This week, DC released a new paperback collection of the first eight issues of John Ostrander and Luke McDonnell's Suicide Squad, one of the absolute best comics of the 80s. The mix of high action and intense drama that focused on some of DC's more obscure villains not only revitalized characters like Deadshot and Captain Boomerang, it served as a blueprint to the kind of superhero story that DC would focus on for the next three decades. In short, it's great.
But let's be real, here: If you've read ComicsAlliance for any length of time, then you've probably heard us talk about all that stuff before. If that hasn't already convinced you, then what you need, friends, are specifics, which is exactly why I've sat down with my copy to bring you the five best moments of Suicide Squad Vol. 1: Trial By Fire.
John Ostrander and Tom Mandrake have a pretty amazing track record. The long-time collaborators are probably best known for their work at DC with titles like The Spectre and Martian Manhunter --- and for the creation of Johnny Karaoke, an extremely minor Batman villain that I might be the only actual fan of --- but now, they're reuniting for a new project. It's called Kros: Hallowed Ground, and it's the story of a vampire hunter taking on the undead at the Battle of Gettysburg.
To fund the new book, Ostrander and Mandrake launched a Kickstarter campaign this week, and to be honest, I'm not sure they've invented a unit of time small enough for how fast I hit that link to get this comic.
What made the Ostrander/Yale Suicide Squad work and others not? John Ostrander and Kim Yale, along with Luke McDonnell, Geof Isherwood, Karl Kesel and other artists. They were creators who were absolutely at the top of their game over the course of Squad's 66-issue run, and you can't really get away from the fact that when Ostrander came back for stuff like Raise the Flag and the Blackest Night one-shot, those books were immediately right back in step with some of the best stories of the run. They were, hands down, one of the best creative teams in the history of superhero comics.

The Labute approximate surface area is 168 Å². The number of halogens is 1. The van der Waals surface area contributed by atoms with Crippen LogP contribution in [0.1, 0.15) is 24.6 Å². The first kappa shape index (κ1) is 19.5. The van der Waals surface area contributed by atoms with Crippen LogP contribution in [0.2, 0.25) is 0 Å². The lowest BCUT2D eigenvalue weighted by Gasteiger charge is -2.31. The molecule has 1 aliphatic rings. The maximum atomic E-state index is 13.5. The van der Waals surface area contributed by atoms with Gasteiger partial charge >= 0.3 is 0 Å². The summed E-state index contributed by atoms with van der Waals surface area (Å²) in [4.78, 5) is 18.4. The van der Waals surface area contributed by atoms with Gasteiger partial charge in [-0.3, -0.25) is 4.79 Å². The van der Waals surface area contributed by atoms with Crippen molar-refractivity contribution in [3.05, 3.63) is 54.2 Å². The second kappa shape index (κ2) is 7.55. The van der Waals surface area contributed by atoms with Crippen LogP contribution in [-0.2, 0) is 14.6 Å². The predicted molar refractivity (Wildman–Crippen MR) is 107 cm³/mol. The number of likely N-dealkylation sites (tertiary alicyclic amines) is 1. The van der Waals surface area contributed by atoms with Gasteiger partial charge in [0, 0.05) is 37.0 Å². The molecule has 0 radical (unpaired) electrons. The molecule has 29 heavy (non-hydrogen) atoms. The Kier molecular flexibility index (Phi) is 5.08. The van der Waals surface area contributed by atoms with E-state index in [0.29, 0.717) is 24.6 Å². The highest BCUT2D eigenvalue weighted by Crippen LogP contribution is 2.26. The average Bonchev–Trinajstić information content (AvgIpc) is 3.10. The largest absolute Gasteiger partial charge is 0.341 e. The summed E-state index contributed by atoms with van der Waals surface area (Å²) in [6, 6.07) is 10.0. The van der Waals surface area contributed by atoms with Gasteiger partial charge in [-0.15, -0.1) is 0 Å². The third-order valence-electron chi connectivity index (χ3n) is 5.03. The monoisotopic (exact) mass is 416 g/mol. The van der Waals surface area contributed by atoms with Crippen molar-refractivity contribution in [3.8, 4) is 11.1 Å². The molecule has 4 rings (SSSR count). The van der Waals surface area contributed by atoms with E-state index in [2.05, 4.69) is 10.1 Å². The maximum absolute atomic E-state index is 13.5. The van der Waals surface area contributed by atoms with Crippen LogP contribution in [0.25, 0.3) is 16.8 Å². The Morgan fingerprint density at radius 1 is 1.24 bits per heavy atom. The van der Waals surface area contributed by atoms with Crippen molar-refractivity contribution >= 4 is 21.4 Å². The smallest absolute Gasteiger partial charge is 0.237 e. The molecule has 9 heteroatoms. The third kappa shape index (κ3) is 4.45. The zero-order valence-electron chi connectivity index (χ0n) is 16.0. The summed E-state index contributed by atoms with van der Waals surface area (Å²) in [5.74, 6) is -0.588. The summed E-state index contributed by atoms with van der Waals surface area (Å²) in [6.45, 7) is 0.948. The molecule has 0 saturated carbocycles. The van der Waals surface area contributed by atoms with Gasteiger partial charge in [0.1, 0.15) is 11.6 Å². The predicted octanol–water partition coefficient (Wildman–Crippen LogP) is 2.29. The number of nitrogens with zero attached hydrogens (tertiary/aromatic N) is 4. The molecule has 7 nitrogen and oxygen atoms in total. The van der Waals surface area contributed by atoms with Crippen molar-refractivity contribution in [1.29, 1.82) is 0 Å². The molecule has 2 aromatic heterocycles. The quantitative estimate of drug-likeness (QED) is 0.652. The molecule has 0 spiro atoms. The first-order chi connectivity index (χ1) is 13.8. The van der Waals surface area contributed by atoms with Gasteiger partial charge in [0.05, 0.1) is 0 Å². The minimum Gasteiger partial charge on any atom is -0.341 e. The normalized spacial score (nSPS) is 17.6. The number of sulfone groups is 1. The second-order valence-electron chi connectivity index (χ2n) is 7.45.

But at the same time, I don't think that's the whole story. When you get right down to it, Suicide Squad wasn't just a product of its time, it was the kind of comic that could only really happen in 1987.
Over the past few weeks, Comixology has done a pretty amazing job of staying on top of DC's Convergence event with a string of sales based on the different eras that were brought into Bottleworld to fight it out, and this week is no exception. There's amazing stuff in there focusing on the Justice League International, the amazingly underrated 90s Superboy run, and one of the greatest comics of all time, the late '80s Suicide Squad.
But with all those great books to choose from, you might need a little help narrowing it down. Like, let's say you can only buy one comic from the entire sale. If that's the case, then my recommendation would be that you jump on Suicide Squad #58. You know, the one where a werewolf kills Grant Morrison.
Q: Just re-read Gotham Central and it got me wondering, what's the deal with the Spectre? -- @BatIssues
A: The Spectre was originally created in 1940 by Jerry Siegel and Bernard Baily, but it's worth noting that some sources -- including legendary editor Roy Thomas, who's about as big a fan of DC's Golden Age titles as you're likely to find -- give Siegel full credit for the whole concept, and that's the first interesting point. After all, Siegel is, as you may have heard, the co-creator of arguably the most enduring and significant character in comics history, who's known for his incredible physical strength: Slam Bradley.
Of all the redesigns that took place for DC's "New 52" relaunch, the one that was most disappointing to the staff of ComicsAlliance was undoubtedly the one that hit Amanda Waller. Rather than the short, stout, and impossibly tough woman who appeared in the pages of John Ostrander, Kim Yale and Luke McDonnell's Suicide Squad, the redesigned Waller was young, slim and sexy. She was, in other words, just like every other "idealized" body type in superhero comics, and lost a bit of what made her unique.
Well, it seems our disappointment has found us in good company, alongside no less than Ostrander himself. In a column at ComicMix that went up this week, the writer expressed both a love of the character he shaped for over 60 issues, and a dismay at how the character's redesign conflicts with his original intent.
John Ostrander, Kim Yale and Luke McDonnell's run on Suicide Squadin the late '80s is one of my all-time favorite comics, and has a pretty legitimate claim on being the best team book that DC ever published...
Here at ComicsAlliance, we value our readership and are always open to what the masses of Internet readers have to say. That's why every week, Senior Writer Chris Sims puts his comics culture knowledge to the test as he responds to your reader questions...
Comics writer John Ostrander is fighting a battle against glaucoma to keep his vision, a fight not made easier by the devastating cost of his medical bills. A few of his friends have formed a charity to help him called Comix 4 Sight, and they're organizing an art auction to benefit him at Chicago Comic-Con this Saturday night...
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